During this era, White anxiety over Black equality and the danger it posed to White patriarchal power was covertly represented in the White nationalist rhetoric of “the Black threat.”

As always we must consider history to contextualize the present. As Shawn Michelle Smith, Professor at the School of the Art Institute of Chicago writes in her article, “Afterimages: White Womanhood, Lynching, and the War in Iraq,” that America’s bloody Reconstruction era saw thousands of documented instances of lynching. This lynching was a White nationalist form of terrorism aimed at stamping out the new potential for the sociopolitical, legal, and economic empowerment of African Americans in the wake of emancipation. During this era, White anxiety over Black equality and the danger it posed to White patriarchal power was covertly represented in the White nationalist rhetoric of “the Black threat.” Just like the language of MAGA supporters after losing the federal and Georgia senate elections, “the Black threat” was framed as a kind of theft. Black people were stealing something from the White patriarchal structure.

In the post-slavery era, this idea of theft was couched in the newly imagined fantasy of Black men raping White women in order to justify violent White retaliation against them. As Smith writes, “the threat African Americans posed to a White patriarchal power structure was symbolically figured through their newly imagined access to the bodies of White women.” This fantasy served to justify the existence of the Ku Klux Klan, who you can see celebrated as the protector of White women against “the Black threat” in films like D.W. Griffith’s Birth of a Nation. “Indeed,” Smith writes, “as anti-lynching activist Ida B. Wells demonstrated in the 1890s, the rhetoric of rape and revenge was so widespread, and so effective of converting murder into a form of ‘justified’ retribution in the eyes of legal authorities and a wider (White) public, that the cry of rape eventually could simply be assumed as the explanation for lynching.”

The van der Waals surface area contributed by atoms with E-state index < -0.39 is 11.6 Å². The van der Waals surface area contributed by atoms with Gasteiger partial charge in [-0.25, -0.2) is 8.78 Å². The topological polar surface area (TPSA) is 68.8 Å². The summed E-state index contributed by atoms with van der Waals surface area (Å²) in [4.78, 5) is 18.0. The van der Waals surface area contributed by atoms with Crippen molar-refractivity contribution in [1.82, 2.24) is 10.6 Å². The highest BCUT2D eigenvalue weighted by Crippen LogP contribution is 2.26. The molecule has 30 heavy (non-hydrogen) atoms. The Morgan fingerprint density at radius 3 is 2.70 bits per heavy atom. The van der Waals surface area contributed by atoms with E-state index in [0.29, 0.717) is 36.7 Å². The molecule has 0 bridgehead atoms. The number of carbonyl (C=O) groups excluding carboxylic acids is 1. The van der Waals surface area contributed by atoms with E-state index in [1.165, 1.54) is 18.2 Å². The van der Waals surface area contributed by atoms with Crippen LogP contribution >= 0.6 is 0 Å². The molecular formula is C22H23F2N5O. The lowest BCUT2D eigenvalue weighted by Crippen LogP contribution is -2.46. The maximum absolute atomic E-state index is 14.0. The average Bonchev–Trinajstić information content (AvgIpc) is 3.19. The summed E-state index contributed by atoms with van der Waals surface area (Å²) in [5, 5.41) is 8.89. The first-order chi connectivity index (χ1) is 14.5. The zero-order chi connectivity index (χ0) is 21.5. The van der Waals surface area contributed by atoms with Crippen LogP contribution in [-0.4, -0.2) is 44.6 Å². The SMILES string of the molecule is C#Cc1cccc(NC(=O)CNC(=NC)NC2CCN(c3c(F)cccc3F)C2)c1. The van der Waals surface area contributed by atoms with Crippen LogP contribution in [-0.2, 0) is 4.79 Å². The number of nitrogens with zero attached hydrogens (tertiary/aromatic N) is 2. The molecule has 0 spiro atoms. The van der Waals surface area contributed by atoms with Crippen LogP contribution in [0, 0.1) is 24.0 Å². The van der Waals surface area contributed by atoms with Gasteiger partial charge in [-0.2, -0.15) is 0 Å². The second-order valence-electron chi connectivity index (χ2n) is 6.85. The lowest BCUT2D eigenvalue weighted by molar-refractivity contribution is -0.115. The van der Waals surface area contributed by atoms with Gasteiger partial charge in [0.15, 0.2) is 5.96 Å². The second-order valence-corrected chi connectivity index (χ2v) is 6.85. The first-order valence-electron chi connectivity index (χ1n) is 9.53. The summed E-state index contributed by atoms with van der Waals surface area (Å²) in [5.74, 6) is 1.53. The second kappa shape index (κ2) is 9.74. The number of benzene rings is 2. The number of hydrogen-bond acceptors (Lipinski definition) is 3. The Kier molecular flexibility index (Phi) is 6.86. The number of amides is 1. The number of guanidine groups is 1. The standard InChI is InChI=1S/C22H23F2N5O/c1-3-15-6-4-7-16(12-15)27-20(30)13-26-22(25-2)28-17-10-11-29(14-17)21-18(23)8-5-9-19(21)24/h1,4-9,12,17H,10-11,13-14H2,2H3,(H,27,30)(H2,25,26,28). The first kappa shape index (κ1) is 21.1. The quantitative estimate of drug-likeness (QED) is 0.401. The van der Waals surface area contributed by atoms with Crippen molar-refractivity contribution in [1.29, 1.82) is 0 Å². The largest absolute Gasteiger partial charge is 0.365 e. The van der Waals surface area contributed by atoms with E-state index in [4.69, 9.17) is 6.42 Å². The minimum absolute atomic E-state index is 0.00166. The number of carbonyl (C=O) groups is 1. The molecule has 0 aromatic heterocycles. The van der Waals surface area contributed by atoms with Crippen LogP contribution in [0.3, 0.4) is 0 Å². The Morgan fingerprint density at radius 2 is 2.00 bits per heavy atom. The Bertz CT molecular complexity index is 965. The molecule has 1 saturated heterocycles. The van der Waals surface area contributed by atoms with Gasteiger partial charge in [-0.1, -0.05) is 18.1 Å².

Fantasies often act as a cover for true anxieties, fears, and desires. The unhinged fantasies and conspiracy theories repeated by Trump supporters throughout the recent MAGA insurrection of the Capitol served as a cover for the same grievance Black rape did in the 1890s: White nationalists losing political ground to Black justice. And at the center of this cycle of Black empowerment and White retribution is anti-democratic and anti-Black violence. It was in the 1890s, November 10, 1898 to be exact, that an angry White mob burned down the office of a Black newspaper, murdered scores of Black townspeople, and violently overthrew the biracial city government of Wilmington, North Carolina. Another White insurrection.

None of this is new. We cannot cast Trump supporters as innocent suckers of a charismatic con man, nor can we simply blame Trump, his rhetoric, and his enablers for the domestic terrorism attempt against U.S. democracy. They are to blame, to be sure, but they only took advantage of the ideological anti-Black hatred that is already deeply embedded at the heart of American society and institutions. “The past is never dead. It is not even past.” The cycle of Black empowerment and White retribution continues in part through a collective refusal to acknowledge America’s violent history, and by pretending as though this history is not presently affecting everyday lived realities. White anxiety transforms into bloody attempts to hold onto power. It is an endless cycle that will continue until it is named, confronted, and dismantled.

Scholar of critical race, youth and postcolonial studies. Human Rights Research & Education Centre, Ottawa University. Children’s author and magical black girl.